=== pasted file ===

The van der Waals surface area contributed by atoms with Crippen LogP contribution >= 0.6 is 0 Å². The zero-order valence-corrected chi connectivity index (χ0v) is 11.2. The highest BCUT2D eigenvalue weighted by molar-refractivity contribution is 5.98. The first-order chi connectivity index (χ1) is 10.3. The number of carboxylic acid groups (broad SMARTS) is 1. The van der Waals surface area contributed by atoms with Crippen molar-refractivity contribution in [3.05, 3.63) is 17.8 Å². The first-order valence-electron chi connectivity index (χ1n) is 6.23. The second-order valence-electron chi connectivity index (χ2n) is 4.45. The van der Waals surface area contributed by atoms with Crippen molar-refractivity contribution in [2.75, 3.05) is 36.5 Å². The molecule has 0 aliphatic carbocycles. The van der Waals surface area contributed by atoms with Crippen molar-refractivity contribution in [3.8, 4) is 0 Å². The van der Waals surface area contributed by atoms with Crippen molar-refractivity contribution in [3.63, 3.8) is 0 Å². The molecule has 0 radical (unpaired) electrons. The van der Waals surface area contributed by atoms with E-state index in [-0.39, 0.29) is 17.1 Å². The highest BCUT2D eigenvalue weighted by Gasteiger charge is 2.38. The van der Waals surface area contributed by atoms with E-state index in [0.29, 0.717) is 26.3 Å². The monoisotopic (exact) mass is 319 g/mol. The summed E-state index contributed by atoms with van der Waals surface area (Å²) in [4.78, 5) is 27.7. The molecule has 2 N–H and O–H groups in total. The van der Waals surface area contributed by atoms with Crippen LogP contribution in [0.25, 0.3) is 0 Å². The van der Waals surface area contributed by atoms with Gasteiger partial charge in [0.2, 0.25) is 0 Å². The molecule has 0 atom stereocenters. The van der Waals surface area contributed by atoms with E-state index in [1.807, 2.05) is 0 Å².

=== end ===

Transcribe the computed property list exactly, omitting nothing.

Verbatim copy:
The van der Waals surface area contributed by atoms with Crippen LogP contribution >= 0.6 is 0 Å². The zero-order valence-corrected chi connectivity index (χ0v) is 11.2. The highest BCUT2D eigenvalue weighted by molar-refractivity contribution is 5.98. The first-order chi connectivity index (χ1) is 10.3. The number of carboxylic acid groups (broad SMARTS) is 1. The van der Waals surface area contributed by atoms with Crippen molar-refractivity contribution in [3.05, 3.63) is 17.8 Å². The first-order valence-electron chi connectivity index (χ1n) is 6.23. The second-order valence-electron chi connectivity index (χ2n) is 4.45. The van der Waals surface area contributed by atoms with Crippen molar-refractivity contribution in [2.75, 3.05) is 36.5 Å². The molecule has 0 aliphatic carbocycles. The van der Waals surface area contributed by atoms with Crippen molar-refractivity contribution in [3.8, 4) is 0 Å². The van der Waals surface area contributed by atoms with Crippen molar-refractivity contribution in [3.63, 3.8) is 0 Å². The molecule has 0 radical (unpaired) electrons. The van der Waals surface area contributed by atoms with E-state index in [-0.39, 0.29) is 17.1 Å². The highest BCUT2D eigenvalue weighted by Gasteiger charge is 2.38. The van der Waals surface area contributed by atoms with E-state index in [0.29, 0.717) is 26.3 Å². The monoisotopic (exact) mass is 319 g/mol. The summed E-state index contributed by atoms with van der Waals surface area (Å²) in [4.78, 5) is 27.7. The molecule has 2 N–H and O–H groups in total. The van der Waals surface area contributed by atoms with Crippen LogP contribution in [0.25, 0.3) is 0 Å². The van der Waals surface area contributed by atoms with Gasteiger partial charge in [0.2, 0.25) is 0 Å². The molecule has 0 atom stereocenters. The van der Waals surface area contributed by atoms with E-state index in [1.807, 2.05) is 0 Å².